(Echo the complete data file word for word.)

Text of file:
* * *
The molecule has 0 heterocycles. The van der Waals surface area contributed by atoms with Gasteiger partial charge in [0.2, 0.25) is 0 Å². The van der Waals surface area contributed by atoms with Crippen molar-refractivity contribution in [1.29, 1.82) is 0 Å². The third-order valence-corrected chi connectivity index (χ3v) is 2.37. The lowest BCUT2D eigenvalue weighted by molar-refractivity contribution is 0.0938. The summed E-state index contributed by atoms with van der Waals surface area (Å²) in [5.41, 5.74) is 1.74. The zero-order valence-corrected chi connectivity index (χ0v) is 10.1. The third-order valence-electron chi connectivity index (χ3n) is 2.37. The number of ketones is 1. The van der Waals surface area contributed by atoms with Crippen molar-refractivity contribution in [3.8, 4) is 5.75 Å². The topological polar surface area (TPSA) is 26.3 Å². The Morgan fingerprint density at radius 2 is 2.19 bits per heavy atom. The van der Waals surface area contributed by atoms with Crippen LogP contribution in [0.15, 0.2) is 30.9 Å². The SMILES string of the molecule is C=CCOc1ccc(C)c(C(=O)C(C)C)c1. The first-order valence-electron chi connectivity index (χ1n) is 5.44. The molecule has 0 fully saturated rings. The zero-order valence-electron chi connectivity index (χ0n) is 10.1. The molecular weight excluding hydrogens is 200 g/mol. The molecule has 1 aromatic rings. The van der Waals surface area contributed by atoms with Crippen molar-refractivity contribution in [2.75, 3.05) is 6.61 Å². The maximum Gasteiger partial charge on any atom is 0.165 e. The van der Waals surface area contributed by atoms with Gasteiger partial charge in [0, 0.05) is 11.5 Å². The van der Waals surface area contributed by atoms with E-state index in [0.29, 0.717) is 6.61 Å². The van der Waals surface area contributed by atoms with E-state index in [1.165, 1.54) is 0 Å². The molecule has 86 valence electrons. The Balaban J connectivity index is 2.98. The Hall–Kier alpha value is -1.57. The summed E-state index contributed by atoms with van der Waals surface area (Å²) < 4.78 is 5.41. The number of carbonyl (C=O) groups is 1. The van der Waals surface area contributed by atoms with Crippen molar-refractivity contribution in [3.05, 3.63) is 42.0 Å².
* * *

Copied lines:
The molecule has 0 heterocycles. The van der Waals surface area contributed by atoms with Gasteiger partial charge in [0.2, 0.25) is 0 Å². The van der Waals surface area contributed by atoms with Crippen molar-refractivity contribution in [1.29, 1.82) is 0 Å². The third-order valence-corrected chi connectivity index (χ3v) is 2.37. The lowest BCUT2D eigenvalue weighted by molar-refractivity contribution is 0.0938. The summed E-state index contributed by atoms with van der Waals surface area (Å²) in [5.41, 5.74) is 1.74. The zero-order valence-corrected chi connectivity index (χ0v) is 10.1. The third-order valence-electron chi connectivity index (χ3n) is 2.37. The number of ketones is 1. The van der Waals surface area contributed by atoms with Crippen molar-refractivity contribution in [3.8, 4) is 5.75 Å². The topological polar surface area (TPSA) is 26.3 Å². The Morgan fingerprint density at radius 2 is 2.19 bits per heavy atom. The van der Waals surface area contributed by atoms with Crippen LogP contribution in [0.15, 0.2) is 30.9 Å². The SMILES string of the molecule is C=CCOc1ccc(C)c(C(=O)C(C)C)c1. The first-order valence-electron chi connectivity index (χ1n) is 5.44. The molecule has 0 fully saturated rings. The zero-order valence-electron chi connectivity index (χ0n) is 10.1. The molecular weight excluding hydrogens is 200 g/mol. The molecule has 1 aromatic rings. The van der Waals surface area contributed by atoms with Crippen molar-refractivity contribution in [2.75, 3.05) is 6.61 Å². The maximum Gasteiger partial charge on any atom is 0.165 e. The van der Waals surface area contributed by atoms with Gasteiger partial charge in [0, 0.05) is 11.5 Å². The van der Waals surface area contributed by atoms with E-state index in [0.29, 0.717) is 6.61 Å². The van der Waals surface area contributed by atoms with E-state index in [1.165, 1.54) is 0 Å². The molecule has 86 valence electrons. The Balaban J connectivity index is 2.98. The Hall–Kier alpha value is -1.57. The summed E-state index contributed by atoms with van der Waals surface area (Å²) < 4.78 is 5.41. The number of carbonyl (C=O) groups is 1. The van der Waals surface area contributed by atoms with Crippen molar-refractivity contribution in [3.05, 3.63) is 42.0 Å².